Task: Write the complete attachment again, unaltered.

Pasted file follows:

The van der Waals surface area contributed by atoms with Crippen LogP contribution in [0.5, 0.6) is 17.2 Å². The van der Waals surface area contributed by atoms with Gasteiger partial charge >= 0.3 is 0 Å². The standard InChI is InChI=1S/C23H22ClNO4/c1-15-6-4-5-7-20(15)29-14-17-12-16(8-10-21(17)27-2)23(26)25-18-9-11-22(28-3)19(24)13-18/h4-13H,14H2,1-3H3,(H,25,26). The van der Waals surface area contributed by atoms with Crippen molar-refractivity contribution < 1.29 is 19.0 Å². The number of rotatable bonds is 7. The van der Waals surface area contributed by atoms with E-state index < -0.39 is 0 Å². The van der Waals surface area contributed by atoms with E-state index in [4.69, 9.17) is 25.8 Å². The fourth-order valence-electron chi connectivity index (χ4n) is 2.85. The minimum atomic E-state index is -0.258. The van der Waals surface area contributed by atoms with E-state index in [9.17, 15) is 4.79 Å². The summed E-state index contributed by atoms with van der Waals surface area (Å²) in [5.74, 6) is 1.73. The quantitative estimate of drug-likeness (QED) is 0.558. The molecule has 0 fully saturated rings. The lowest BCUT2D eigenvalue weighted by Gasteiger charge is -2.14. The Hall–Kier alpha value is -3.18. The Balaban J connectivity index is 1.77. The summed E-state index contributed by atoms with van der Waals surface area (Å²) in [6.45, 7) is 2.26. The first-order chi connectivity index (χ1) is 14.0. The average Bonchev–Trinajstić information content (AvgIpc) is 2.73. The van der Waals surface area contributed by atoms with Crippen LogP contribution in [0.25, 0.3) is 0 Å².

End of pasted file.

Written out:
The van der Waals surface area contributed by atoms with Crippen LogP contribution in [0.5, 0.6) is 17.2 Å². The van der Waals surface area contributed by atoms with Gasteiger partial charge >= 0.3 is 0 Å². The standard InChI is InChI=1S/C23H22ClNO4/c1-15-6-4-5-7-20(15)29-14-17-12-16(8-10-21(17)27-2)23(26)25-18-9-11-22(28-3)19(24)13-18/h4-13H,14H2,1-3H3,(H,25,26). The van der Waals surface area contributed by atoms with Crippen molar-refractivity contribution < 1.29 is 19.0 Å². The number of rotatable bonds is 7. The van der Waals surface area contributed by atoms with E-state index < -0.39 is 0 Å². The van der Waals surface area contributed by atoms with E-state index in [4.69, 9.17) is 25.8 Å². The fourth-order valence-electron chi connectivity index (χ4n) is 2.85. The minimum atomic E-state index is -0.258. The van der Waals surface area contributed by atoms with E-state index in [9.17, 15) is 4.79 Å². The summed E-state index contributed by atoms with van der Waals surface area (Å²) in [5.74, 6) is 1.73. The quantitative estimate of drug-likeness (QED) is 0.558. The molecule has 0 fully saturated rings. The lowest BCUT2D eigenvalue weighted by Gasteiger charge is -2.14. The Hall–Kier alpha value is -3.18. The Balaban J connectivity index is 1.77. The summed E-state index contributed by atoms with van der Waals surface area (Å²) in [6.45, 7) is 2.26. The first-order chi connectivity index (χ1) is 14.0. The average Bonchev–Trinajstić information content (AvgIpc) is 2.73. The van der Waals surface area contributed by atoms with Crippen LogP contribution in [0.25, 0.3) is 0 Å².